Abstract: We address the design problem of a reliable network. Previous work assumes that link failures are independent. We discuss the impact of dropping this assumption. We show that under a commoncause failure model, dependencies between failures can affect the optimal design. We also provide an integerprogramming formulation to solve this problem. Furthermore, we discuss how the dependence between the links that participate in the solution and those that do not can be handled. Other dependency models are discussed as well. (C) 2014 Elsevier B.V. All rights reserved.



Ruz, G. A., Timmermann, T., Barrera, J., & Goles, E. (2014). Neutral space analysis for a Boolean network model of the fission yeast cell cycle network. Biol. Res., 47, 12 pp.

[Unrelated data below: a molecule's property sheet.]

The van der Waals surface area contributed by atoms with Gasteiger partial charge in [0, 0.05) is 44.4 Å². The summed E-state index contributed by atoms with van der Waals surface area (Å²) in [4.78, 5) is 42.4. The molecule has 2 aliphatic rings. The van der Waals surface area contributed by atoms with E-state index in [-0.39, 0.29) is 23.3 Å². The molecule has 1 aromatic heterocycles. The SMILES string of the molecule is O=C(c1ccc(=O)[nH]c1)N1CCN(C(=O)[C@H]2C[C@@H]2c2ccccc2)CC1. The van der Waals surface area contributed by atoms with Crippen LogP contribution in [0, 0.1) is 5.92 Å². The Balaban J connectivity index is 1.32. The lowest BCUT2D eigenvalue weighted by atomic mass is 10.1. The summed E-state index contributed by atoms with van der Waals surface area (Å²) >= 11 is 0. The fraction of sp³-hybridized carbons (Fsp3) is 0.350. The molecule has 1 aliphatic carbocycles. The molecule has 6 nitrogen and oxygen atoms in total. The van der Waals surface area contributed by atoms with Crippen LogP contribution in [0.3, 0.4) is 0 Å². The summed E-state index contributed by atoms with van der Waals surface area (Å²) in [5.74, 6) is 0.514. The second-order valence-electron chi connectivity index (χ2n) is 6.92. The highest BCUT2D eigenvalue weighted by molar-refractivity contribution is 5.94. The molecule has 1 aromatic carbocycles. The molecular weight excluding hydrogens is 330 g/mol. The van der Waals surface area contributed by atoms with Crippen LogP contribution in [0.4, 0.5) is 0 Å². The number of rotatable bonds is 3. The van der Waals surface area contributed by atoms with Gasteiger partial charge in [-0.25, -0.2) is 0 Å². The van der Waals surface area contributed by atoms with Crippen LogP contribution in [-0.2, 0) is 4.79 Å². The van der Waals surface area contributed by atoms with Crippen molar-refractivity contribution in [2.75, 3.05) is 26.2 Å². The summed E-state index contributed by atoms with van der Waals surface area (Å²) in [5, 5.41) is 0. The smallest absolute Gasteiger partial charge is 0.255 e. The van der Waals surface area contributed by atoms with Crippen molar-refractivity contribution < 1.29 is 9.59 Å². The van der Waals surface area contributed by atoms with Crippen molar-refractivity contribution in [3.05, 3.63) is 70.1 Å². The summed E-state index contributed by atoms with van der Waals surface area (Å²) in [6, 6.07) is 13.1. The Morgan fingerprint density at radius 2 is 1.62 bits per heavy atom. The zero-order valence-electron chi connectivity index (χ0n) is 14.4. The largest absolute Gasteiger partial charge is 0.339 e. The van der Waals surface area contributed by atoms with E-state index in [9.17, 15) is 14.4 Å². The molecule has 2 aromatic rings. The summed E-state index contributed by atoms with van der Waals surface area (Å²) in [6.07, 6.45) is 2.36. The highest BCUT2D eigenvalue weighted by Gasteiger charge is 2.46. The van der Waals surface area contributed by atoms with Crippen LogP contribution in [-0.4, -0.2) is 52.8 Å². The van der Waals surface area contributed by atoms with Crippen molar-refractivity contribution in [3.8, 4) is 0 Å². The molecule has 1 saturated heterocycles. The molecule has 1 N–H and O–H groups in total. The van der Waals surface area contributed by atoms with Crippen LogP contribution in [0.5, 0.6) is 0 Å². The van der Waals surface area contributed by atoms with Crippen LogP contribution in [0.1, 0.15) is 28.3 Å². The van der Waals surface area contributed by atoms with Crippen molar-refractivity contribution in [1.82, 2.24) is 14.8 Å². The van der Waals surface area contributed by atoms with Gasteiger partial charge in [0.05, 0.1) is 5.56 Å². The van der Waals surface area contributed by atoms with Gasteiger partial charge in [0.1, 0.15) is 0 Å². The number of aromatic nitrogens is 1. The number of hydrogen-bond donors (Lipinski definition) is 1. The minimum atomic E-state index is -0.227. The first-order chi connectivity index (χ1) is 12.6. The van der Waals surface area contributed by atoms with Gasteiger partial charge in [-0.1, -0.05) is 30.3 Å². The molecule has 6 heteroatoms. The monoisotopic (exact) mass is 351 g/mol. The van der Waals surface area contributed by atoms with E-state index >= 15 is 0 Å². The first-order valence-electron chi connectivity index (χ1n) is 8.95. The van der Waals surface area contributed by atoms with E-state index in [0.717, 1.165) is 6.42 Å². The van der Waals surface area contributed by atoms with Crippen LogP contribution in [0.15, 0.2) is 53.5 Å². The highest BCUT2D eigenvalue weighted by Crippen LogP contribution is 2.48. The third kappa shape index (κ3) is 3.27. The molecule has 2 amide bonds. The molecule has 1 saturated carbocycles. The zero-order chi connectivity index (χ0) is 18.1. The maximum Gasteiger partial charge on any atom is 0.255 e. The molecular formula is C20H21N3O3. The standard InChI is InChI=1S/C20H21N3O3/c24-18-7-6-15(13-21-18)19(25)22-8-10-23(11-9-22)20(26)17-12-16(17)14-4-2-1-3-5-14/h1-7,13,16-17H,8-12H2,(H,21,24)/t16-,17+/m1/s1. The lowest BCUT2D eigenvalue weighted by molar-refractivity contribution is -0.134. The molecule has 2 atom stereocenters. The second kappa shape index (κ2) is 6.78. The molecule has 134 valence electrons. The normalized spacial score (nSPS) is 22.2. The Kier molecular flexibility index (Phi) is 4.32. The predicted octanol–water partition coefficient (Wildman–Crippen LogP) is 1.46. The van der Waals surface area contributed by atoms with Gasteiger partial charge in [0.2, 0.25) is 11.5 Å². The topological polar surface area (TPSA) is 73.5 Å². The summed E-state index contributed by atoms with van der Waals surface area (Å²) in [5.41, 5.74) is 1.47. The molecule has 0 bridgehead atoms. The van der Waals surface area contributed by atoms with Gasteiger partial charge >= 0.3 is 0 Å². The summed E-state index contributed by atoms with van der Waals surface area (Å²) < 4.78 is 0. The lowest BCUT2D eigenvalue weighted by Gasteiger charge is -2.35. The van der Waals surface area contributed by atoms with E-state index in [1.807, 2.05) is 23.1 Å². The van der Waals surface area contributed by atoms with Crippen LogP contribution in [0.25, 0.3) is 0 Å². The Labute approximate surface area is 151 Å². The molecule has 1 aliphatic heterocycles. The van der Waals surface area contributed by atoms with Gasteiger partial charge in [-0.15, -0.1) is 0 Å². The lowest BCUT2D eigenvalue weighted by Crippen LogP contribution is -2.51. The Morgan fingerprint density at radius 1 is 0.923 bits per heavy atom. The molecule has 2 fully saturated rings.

Abstract: Background: Interactions between genes and their products give rise to complex circuits known as gene regulatory networks (GRN) that enable cells to process information and respond to external stimuli. Several important processes for life, depend of an accurate and contextspecific regulation of gene expression, such as the cell cycle, which can be analyzed through its GRN, where deregulation can lead to cancer in animals or a directed regulation could be applied for biotechnological processes using yeast. An approach to study the robustness of GRN is through the neutral space. In this paper, we explore the neutral space of a Schizosaccharomyces pombe (fission yeast) cell cycle network through an evolution strategy to generate a neutral graph, composed of Boolean regulatory networks that share the same state sequences of the fission yeast cell cycle. Results: Through simulations it was found that in the generated neutral graph, the functional networks that are not in the wildtype connected component have in general a Hamming distance more than 3 with the wildtype, and more than 10 between the other disconnected functional networks. Significant differences were found between the functional networks in the connected component of the wildtype network and the rest of the network, not only at a topological level, but also at the state space level, where significant differences in the distribution of the basin of attraction for the G(1) fixed point was found for deterministic updating schemes. Conclusions: In general, functional networks in the wildtype network connected component, can mutate up to no more than 3 times, then they reach a point of no return where the networks leave the connected component of the wildtype. The proposed method to construct a neutral graph is general and can be used to explore the neutral space of other biologically interesting networks, and also formulate new biological hypotheses studying the functional networks in the wildtype network connected component.